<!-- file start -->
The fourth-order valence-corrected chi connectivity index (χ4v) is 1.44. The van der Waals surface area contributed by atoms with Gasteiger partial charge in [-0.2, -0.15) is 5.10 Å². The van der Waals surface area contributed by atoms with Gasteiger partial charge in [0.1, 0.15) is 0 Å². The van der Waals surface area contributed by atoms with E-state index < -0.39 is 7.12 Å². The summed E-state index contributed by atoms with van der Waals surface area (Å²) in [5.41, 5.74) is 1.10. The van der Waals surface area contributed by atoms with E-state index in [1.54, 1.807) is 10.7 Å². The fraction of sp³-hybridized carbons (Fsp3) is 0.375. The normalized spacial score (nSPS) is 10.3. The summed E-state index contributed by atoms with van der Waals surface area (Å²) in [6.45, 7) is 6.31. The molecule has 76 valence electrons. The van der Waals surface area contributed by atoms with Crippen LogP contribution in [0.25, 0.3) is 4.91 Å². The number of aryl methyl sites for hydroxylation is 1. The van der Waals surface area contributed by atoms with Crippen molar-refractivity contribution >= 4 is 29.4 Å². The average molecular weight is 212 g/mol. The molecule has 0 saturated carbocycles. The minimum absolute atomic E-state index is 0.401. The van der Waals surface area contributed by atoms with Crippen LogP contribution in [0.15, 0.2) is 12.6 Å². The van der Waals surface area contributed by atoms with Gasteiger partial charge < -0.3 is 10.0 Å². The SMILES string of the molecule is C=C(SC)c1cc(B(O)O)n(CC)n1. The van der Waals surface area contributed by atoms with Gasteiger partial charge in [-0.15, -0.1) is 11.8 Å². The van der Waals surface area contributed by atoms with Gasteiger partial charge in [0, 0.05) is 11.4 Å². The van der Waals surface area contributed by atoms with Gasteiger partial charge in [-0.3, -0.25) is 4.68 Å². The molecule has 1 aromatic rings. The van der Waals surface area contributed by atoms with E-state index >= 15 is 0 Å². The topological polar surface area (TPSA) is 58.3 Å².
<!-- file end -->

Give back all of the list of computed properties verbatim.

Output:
The fourth-order valence-corrected chi connectivity index (χ4v) is 1.44. The van der Waals surface area contributed by atoms with Gasteiger partial charge in [-0.2, -0.15) is 5.10 Å². The van der Waals surface area contributed by atoms with Gasteiger partial charge in [0.1, 0.15) is 0 Å². The van der Waals surface area contributed by atoms with E-state index < -0.39 is 7.12 Å². The summed E-state index contributed by atoms with van der Waals surface area (Å²) in [5.41, 5.74) is 1.10. The van der Waals surface area contributed by atoms with E-state index in [1.54, 1.807) is 10.7 Å². The fraction of sp³-hybridized carbons (Fsp3) is 0.375. The normalized spacial score (nSPS) is 10.3. The summed E-state index contributed by atoms with van der Waals surface area (Å²) in [6.45, 7) is 6.31. The molecule has 76 valence electrons. The van der Waals surface area contributed by atoms with Crippen LogP contribution in [0.25, 0.3) is 4.91 Å². The number of aryl methyl sites for hydroxylation is 1. The van der Waals surface area contributed by atoms with Crippen molar-refractivity contribution >= 4 is 29.4 Å². The average molecular weight is 212 g/mol. The molecule has 0 saturated carbocycles. The minimum absolute atomic E-state index is 0.401. The van der Waals surface area contributed by atoms with Crippen LogP contribution in [0.15, 0.2) is 12.6 Å². The van der Waals surface area contributed by atoms with Gasteiger partial charge < -0.3 is 10.0 Å². The SMILES string of the molecule is C=C(SC)c1cc(B(O)O)n(CC)n1. The van der Waals surface area contributed by atoms with Gasteiger partial charge in [-0.15, -0.1) is 11.8 Å². The van der Waals surface area contributed by atoms with Gasteiger partial charge in [0, 0.05) is 11.4 Å². The van der Waals surface area contributed by atoms with Gasteiger partial charge in [-0.3, -0.25) is 4.68 Å². The molecule has 1 aromatic rings. The van der Waals surface area contributed by atoms with E-state index >= 15 is 0 Å². The topological polar surface area (TPSA) is 58.3 Å².